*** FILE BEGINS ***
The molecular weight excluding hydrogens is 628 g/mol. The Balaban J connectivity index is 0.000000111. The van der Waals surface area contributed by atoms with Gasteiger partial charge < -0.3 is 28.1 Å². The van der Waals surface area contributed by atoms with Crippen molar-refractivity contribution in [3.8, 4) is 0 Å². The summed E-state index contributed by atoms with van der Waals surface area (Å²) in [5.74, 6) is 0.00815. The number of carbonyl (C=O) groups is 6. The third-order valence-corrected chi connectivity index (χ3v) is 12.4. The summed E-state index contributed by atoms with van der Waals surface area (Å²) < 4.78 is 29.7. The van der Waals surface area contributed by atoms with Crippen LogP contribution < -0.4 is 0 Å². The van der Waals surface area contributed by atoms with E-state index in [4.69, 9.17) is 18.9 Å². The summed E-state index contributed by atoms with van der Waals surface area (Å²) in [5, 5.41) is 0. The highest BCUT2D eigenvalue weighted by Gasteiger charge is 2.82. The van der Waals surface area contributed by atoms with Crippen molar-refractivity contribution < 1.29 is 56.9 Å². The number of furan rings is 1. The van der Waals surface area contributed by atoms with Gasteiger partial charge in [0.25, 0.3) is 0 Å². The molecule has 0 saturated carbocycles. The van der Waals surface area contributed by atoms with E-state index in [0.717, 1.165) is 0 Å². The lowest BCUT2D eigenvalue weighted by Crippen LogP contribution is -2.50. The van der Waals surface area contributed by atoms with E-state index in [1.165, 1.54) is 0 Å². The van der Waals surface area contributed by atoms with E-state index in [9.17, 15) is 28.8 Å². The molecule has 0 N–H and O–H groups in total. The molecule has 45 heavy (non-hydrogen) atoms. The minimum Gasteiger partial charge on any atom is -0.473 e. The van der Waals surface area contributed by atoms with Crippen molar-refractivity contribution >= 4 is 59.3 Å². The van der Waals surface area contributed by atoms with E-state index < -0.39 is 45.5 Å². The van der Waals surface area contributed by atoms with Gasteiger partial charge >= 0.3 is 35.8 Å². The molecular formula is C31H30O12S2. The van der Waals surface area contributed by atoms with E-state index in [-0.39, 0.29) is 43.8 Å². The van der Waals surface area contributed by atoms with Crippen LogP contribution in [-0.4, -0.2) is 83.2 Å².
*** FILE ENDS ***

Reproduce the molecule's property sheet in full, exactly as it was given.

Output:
The molecular weight excluding hydrogens is 628 g/mol. The Balaban J connectivity index is 0.000000111. The van der Waals surface area contributed by atoms with Gasteiger partial charge < -0.3 is 28.1 Å². The van der Waals surface area contributed by atoms with Crippen molar-refractivity contribution in [3.8, 4) is 0 Å². The summed E-state index contributed by atoms with van der Waals surface area (Å²) in [5.74, 6) is 0.00815. The number of carbonyl (C=O) groups is 6. The third-order valence-corrected chi connectivity index (χ3v) is 12.4. The summed E-state index contributed by atoms with van der Waals surface area (Å²) < 4.78 is 29.7. The van der Waals surface area contributed by atoms with Crippen LogP contribution < -0.4 is 0 Å². The van der Waals surface area contributed by atoms with E-state index in [4.69, 9.17) is 18.9 Å². The summed E-state index contributed by atoms with van der Waals surface area (Å²) in [5, 5.41) is 0. The highest BCUT2D eigenvalue weighted by Gasteiger charge is 2.82. The van der Waals surface area contributed by atoms with Crippen molar-refractivity contribution < 1.29 is 56.9 Å². The number of furan rings is 1. The van der Waals surface area contributed by atoms with Gasteiger partial charge in [0.25, 0.3) is 0 Å². The molecule has 0 saturated carbocycles. The van der Waals surface area contributed by atoms with E-state index in [0.717, 1.165) is 0 Å². The lowest BCUT2D eigenvalue weighted by Crippen LogP contribution is -2.50. The van der Waals surface area contributed by atoms with E-state index in [1.165, 1.54) is 0 Å². The van der Waals surface area contributed by atoms with E-state index in [9.17, 15) is 28.8 Å². The molecule has 0 N–H and O–H groups in total. The molecule has 45 heavy (non-hydrogen) atoms. The minimum Gasteiger partial charge on any atom is -0.473 e. The van der Waals surface area contributed by atoms with Crippen molar-refractivity contribution >= 4 is 59.3 Å². The van der Waals surface area contributed by atoms with E-state index < -0.39 is 45.5 Å². The van der Waals surface area contributed by atoms with Gasteiger partial charge >= 0.3 is 35.8 Å². The molecular formula is C31H30O12S2. The van der Waals surface area contributed by atoms with E-state index in [-0.39, 0.29) is 43.8 Å². The van der Waals surface area contributed by atoms with Crippen LogP contribution in [-0.4, -0.2) is 83.2 Å².